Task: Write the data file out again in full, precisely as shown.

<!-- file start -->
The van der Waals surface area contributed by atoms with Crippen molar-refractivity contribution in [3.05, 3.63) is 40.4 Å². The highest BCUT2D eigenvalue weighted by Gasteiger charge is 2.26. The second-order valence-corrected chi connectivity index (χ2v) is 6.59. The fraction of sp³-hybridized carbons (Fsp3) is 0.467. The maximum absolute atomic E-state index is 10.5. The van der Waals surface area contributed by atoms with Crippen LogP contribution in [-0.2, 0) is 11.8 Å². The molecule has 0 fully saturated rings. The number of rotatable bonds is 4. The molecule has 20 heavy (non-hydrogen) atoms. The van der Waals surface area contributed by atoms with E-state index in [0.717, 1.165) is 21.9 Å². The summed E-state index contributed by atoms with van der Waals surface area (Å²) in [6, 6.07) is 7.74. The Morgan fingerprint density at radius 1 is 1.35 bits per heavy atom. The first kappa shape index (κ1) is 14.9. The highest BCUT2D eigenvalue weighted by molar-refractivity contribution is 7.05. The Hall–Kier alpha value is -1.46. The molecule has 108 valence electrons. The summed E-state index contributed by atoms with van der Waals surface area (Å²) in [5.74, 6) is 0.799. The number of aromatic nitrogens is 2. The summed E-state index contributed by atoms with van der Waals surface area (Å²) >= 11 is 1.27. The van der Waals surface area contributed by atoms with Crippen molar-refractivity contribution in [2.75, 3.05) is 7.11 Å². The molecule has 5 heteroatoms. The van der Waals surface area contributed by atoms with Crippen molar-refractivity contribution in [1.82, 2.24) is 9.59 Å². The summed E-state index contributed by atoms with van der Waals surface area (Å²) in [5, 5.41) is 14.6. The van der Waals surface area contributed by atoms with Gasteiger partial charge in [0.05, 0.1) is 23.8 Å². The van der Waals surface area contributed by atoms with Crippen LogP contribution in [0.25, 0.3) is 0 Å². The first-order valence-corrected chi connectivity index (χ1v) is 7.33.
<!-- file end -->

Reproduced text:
The van der Waals surface area contributed by atoms with Crippen molar-refractivity contribution in [3.05, 3.63) is 40.4 Å². The highest BCUT2D eigenvalue weighted by Gasteiger charge is 2.26. The second-order valence-corrected chi connectivity index (χ2v) is 6.59. The fraction of sp³-hybridized carbons (Fsp3) is 0.467. The maximum absolute atomic E-state index is 10.5. The van der Waals surface area contributed by atoms with Crippen LogP contribution in [-0.2, 0) is 11.8 Å². The molecule has 0 fully saturated rings. The number of rotatable bonds is 4. The molecule has 20 heavy (non-hydrogen) atoms. The van der Waals surface area contributed by atoms with E-state index in [0.717, 1.165) is 21.9 Å². The summed E-state index contributed by atoms with van der Waals surface area (Å²) in [6, 6.07) is 7.74. The Morgan fingerprint density at radius 1 is 1.35 bits per heavy atom. The first kappa shape index (κ1) is 14.9. The highest BCUT2D eigenvalue weighted by molar-refractivity contribution is 7.05. The Hall–Kier alpha value is -1.46. The molecule has 108 valence electrons. The summed E-state index contributed by atoms with van der Waals surface area (Å²) in [5.74, 6) is 0.799. The number of aromatic nitrogens is 2. The summed E-state index contributed by atoms with van der Waals surface area (Å²) >= 11 is 1.27. The van der Waals surface area contributed by atoms with Crippen molar-refractivity contribution in [2.75, 3.05) is 7.11 Å². The molecule has 5 heteroatoms. The van der Waals surface area contributed by atoms with Crippen molar-refractivity contribution in [1.82, 2.24) is 9.59 Å². The summed E-state index contributed by atoms with van der Waals surface area (Å²) in [5, 5.41) is 14.6. The van der Waals surface area contributed by atoms with Gasteiger partial charge in [0.05, 0.1) is 23.8 Å². The van der Waals surface area contributed by atoms with Crippen LogP contribution in [0.25, 0.3) is 0 Å². The first-order valence-corrected chi connectivity index (χ1v) is 7.33.